Sperm banking before treatment preserves fertility in young male cancer patients

Armen Hareyan's picture
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Cancer Treatment and Fertility

Offers male cancer survivors a chance to father children of their own, after potentially fertility-damaging treatment

A recent study at Hamilton Health Sciences proves that sperm freezing and banking is an effective way to preserve fertility in adolescents and young adult (AYA) males with cancer.

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Researchers at the Centre for Reproductive Care, McMaster Children's Hospital and the Juravinski Cancer Centre, all members of the Hamilton Health Sciences family of health care facilities, joined forces to investigate the benefits of proactively preserving sperm prior to starting cancer treatment in order to allow male cancer patients the opportunity to father biological children in the future.

In AYA male cancer patients, surgery, radiation and chemotherapy may cause transient or permanent infertility by affecting either ejaculatory or erectile function or by impairing the generation of sperm. ("The effects of cancer and cancer treatments on male reproductive function" by Drs Magelssen, Brydoy and Fossa).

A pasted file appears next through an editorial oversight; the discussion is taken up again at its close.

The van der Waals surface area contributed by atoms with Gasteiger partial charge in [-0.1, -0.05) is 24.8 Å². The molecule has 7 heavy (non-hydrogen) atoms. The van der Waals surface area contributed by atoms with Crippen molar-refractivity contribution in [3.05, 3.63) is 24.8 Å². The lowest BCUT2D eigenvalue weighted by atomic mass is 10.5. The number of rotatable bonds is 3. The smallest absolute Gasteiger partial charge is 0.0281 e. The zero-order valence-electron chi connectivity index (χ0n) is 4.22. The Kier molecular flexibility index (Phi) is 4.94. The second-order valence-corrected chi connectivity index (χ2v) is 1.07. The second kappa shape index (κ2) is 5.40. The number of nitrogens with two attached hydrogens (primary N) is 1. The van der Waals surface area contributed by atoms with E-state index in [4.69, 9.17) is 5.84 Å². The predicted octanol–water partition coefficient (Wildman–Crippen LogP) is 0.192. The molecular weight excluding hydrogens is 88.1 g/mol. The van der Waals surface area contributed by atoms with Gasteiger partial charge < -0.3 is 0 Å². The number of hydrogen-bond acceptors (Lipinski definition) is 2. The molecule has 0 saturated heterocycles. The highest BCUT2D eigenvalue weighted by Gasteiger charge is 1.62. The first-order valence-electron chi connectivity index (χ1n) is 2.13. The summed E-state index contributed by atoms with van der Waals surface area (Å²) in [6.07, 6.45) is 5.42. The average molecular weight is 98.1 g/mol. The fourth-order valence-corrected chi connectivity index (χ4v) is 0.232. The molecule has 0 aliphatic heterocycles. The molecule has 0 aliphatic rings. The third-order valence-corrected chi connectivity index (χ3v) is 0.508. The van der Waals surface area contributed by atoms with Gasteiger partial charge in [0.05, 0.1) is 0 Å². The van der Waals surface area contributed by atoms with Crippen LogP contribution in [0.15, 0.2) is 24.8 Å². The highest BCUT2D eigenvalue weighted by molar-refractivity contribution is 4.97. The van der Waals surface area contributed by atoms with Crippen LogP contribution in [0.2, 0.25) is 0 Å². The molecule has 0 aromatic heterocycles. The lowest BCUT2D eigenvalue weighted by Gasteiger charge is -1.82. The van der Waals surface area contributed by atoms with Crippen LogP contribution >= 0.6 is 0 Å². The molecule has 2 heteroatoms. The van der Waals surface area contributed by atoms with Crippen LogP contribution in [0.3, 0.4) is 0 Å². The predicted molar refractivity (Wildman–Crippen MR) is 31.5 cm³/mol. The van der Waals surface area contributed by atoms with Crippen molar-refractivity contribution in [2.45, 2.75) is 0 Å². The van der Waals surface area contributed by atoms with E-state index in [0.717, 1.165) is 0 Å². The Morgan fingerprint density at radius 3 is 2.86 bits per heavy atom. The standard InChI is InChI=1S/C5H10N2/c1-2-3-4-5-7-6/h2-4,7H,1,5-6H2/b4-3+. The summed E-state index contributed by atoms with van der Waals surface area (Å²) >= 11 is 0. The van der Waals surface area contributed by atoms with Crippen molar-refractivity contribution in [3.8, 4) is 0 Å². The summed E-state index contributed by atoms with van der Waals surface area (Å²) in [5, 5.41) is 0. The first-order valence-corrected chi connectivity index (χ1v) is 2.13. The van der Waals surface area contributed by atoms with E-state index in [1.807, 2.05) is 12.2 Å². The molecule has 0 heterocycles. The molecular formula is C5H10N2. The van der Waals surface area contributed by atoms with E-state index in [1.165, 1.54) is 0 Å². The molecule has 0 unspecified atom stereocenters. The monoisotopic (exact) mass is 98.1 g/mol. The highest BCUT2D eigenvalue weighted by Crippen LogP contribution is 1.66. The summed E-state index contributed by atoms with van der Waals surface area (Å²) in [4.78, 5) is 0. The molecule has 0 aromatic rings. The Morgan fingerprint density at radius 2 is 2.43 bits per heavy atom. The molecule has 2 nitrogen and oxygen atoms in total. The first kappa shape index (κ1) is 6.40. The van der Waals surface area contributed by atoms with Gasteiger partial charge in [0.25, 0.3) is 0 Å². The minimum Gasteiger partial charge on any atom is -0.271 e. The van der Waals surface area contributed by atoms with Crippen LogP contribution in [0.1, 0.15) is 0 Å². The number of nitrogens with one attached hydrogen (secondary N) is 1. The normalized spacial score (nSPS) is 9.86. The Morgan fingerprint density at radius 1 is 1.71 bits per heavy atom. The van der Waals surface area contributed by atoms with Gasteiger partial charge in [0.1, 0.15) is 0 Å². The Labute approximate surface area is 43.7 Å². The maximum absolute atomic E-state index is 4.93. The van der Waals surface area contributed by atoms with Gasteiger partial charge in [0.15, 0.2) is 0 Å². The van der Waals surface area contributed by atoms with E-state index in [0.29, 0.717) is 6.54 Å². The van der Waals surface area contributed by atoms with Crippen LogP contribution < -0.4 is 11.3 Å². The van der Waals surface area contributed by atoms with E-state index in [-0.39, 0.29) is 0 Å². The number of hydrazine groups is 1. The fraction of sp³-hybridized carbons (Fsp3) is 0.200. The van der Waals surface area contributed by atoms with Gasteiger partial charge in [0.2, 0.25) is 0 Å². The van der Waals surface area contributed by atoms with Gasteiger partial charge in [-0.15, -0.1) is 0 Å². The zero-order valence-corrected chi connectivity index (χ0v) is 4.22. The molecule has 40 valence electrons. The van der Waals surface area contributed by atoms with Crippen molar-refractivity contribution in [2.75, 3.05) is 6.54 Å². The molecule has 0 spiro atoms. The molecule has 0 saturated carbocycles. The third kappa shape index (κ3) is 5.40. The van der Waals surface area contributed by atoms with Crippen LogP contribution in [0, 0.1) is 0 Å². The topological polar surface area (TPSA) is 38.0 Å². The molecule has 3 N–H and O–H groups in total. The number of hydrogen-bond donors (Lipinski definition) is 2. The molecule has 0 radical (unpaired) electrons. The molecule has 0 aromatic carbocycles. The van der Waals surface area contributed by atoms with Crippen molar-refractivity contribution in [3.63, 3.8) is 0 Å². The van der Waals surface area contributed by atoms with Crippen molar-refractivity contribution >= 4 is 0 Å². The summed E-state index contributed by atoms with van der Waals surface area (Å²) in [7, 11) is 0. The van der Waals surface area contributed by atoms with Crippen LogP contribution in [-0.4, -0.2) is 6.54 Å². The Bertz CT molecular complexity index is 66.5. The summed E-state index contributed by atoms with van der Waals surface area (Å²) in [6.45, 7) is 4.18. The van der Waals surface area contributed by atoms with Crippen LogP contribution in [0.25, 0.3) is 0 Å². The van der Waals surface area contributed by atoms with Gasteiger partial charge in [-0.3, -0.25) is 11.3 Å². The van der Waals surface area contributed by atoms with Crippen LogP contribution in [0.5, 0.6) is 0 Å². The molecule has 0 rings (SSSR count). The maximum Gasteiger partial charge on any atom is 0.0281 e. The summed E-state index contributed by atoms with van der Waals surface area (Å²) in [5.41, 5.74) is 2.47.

According to a new study to be published in the September 1, 2007 issue of CANCER, a peer-reviewed journal of the American Cancer Society, and available on-line today, lead author Michael Neal, Laboratory Director at the Centre for Reproductive Care, and his co-investigators, found that even though sperm freezing is shown to be highly effective, it is an underutilized option of fertility preservation for young male cancer patients.

The study, "Effectiveness of Sperm Banking in Adolescents and Young Adults with Cancer

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